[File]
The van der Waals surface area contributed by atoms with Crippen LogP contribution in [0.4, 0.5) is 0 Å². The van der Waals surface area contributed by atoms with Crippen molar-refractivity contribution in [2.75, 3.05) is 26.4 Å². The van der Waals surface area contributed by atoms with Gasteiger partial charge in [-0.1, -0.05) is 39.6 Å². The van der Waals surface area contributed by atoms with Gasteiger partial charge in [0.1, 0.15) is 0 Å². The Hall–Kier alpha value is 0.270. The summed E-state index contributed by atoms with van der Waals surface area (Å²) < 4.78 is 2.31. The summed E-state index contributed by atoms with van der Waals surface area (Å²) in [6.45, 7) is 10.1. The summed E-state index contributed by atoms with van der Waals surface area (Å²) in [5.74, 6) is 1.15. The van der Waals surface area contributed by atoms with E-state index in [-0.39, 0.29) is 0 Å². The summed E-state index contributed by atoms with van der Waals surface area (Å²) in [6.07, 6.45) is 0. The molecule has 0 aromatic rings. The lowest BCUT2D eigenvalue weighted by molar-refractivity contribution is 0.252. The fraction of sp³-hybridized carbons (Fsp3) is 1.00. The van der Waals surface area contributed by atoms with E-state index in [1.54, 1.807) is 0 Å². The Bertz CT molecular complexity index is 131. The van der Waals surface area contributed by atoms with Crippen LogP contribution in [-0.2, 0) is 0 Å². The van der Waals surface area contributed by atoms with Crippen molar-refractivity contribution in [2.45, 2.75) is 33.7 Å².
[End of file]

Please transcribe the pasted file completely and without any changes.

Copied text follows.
The van der Waals surface area contributed by atoms with Crippen LogP contribution in [0.4, 0.5) is 0 Å². The van der Waals surface area contributed by atoms with Crippen molar-refractivity contribution in [2.75, 3.05) is 26.4 Å². The van der Waals surface area contributed by atoms with Gasteiger partial charge in [-0.1, -0.05) is 39.6 Å². The van der Waals surface area contributed by atoms with Gasteiger partial charge in [0.1, 0.15) is 0 Å². The Hall–Kier alpha value is 0.270. The summed E-state index contributed by atoms with van der Waals surface area (Å²) < 4.78 is 2.31. The summed E-state index contributed by atoms with van der Waals surface area (Å²) in [6.45, 7) is 10.1. The summed E-state index contributed by atoms with van der Waals surface area (Å²) in [5.74, 6) is 1.15. The van der Waals surface area contributed by atoms with E-state index in [-0.39, 0.29) is 0 Å². The summed E-state index contributed by atoms with van der Waals surface area (Å²) in [6.07, 6.45) is 0. The molecule has 0 aromatic rings. The lowest BCUT2D eigenvalue weighted by molar-refractivity contribution is 0.252. The fraction of sp³-hybridized carbons (Fsp3) is 1.00. The van der Waals surface area contributed by atoms with E-state index in [1.54, 1.807) is 0 Å². The Bertz CT molecular complexity index is 131. The van der Waals surface area contributed by atoms with Crippen LogP contribution in [-0.2, 0) is 0 Å². The van der Waals surface area contributed by atoms with Crippen molar-refractivity contribution in [2.45, 2.75) is 33.7 Å².